I was reading some interesting letters that discussed the impact of real problems on a layout owner’s operations. The general thread of the discussion focused on how the prototype railroad would respond to a similar event. What havoc would this unleash on the scheduled trains, the connections, and the yardmasters? All of this was interesting and I thought I would tell you about some of these “disasters.”
A common event on any model railroad occurs when a train jumps the track. Instantly a car or cars leave the right of way and careen onto private property alongside the tracks. If this happened to the prototype, the railroad would immediately contact the local emergency services in case there was any dangerous materials involved. In the steam era a wreck train would be immediately called and dispatched to the scene of the accident. In modern times cranes and equipment are dispatched by road to the scene of the accident. The railroad may own the equipment or a local contractor may own the equipment.
The railroad then tries to clean the mess up. The first priority is securing hazardous materials. The second priority is to limit damages. If there are more than one track, the railroad will try to get the adjacent track clear as soon as possible so some freight can be moved. When this is completed, the cars are righted and placed on the track, or a flat car, for transport to the repair shop.
When we have a derailment, what do we do? Could we send out the wrecker? Can we call on a local crew to clean up the mess? How can we simulate this? How about pulling the track out of service? If any of the adjacent tracks are blocked pull them out of service too. Pull the tracks out of service for a realistic amount of time. (Dare I say make the engineer and conductor take a drug test?) You can even perform an investigation. After all, the owner will want to know why that train derailed.
What about a car with a truck that keeps causing the car to leave the rails or wobble excessively. Why not set it out at the next siding and report it to the dispatcher and yardmaster as in need of repair? That is what the prototype will do if a car is dangerous or has a hot box. If the car is lame, put it in a siding and let the next local pick it up. Give the car card to the yardmaster and let him know where the car is. (This is another good reason to name everything on your railroad.) This will also allow the owner of the layout to fix the car between operating sessions. The car can then be placed back on the siding and picked up by the local and brought back to the yard. Once it is in the yard, it can be placed on the RIP (Repair in Place) tracks. Leave the car there for a session and then route the car to its original destination.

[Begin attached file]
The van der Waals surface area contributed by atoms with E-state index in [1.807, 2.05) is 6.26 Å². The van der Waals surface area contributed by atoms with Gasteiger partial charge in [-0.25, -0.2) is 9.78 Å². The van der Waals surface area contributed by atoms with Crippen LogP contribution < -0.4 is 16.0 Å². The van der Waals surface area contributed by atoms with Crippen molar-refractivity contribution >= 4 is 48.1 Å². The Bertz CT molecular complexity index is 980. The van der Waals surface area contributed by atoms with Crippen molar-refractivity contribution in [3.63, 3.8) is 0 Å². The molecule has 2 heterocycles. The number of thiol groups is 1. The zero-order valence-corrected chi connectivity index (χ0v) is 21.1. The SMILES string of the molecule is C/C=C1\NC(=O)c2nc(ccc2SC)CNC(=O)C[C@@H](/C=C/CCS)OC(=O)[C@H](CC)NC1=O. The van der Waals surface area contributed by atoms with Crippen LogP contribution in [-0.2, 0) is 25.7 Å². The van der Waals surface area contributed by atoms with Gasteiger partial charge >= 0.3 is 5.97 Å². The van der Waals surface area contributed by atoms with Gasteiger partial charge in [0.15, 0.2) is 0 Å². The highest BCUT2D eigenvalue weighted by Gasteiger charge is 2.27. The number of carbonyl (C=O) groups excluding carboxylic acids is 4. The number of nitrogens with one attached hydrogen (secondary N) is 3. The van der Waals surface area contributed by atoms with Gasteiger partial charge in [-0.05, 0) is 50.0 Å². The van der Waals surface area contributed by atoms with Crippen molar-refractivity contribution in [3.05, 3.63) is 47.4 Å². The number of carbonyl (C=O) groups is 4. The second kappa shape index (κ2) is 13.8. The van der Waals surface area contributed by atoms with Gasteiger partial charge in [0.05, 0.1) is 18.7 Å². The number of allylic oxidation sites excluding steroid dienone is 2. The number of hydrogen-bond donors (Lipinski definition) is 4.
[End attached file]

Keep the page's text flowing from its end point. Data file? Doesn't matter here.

What do you do when the car the train pulls into the yard does not have a car card? Do like the prototype — put the car on a special track and have the yardmaster put out the word that a waybill is needed for a car. The prototype has yard clerks who would immediately call the central billing and clerk office to determine where the car was to go, what it carried, and its routing. A second waybill is then generated and placed in the car card. Then the car can be switched into the appropriate train.
Have a coupler come off during an operating session. The prototype carries knuckles but no drawbars. Treat the broken coupler like a broken drawbar on a car. Take the car out of the train, place it in a siding and give the paperwork to the yardmaster. He can leave the car there for the layout owner to repair and replace back at the siding. The yardmaster can treat the car just as he did the car with the hotbox described above.
If it breaks on the layout or causes problems, treat the problem like the prototype. This should work just fine as long as you have kept up on maintenance of your railroad and cars. If not, it could be a call to repair these items and put the railroad in top operating condition.
Until the next time, may all the signals you see be green over red!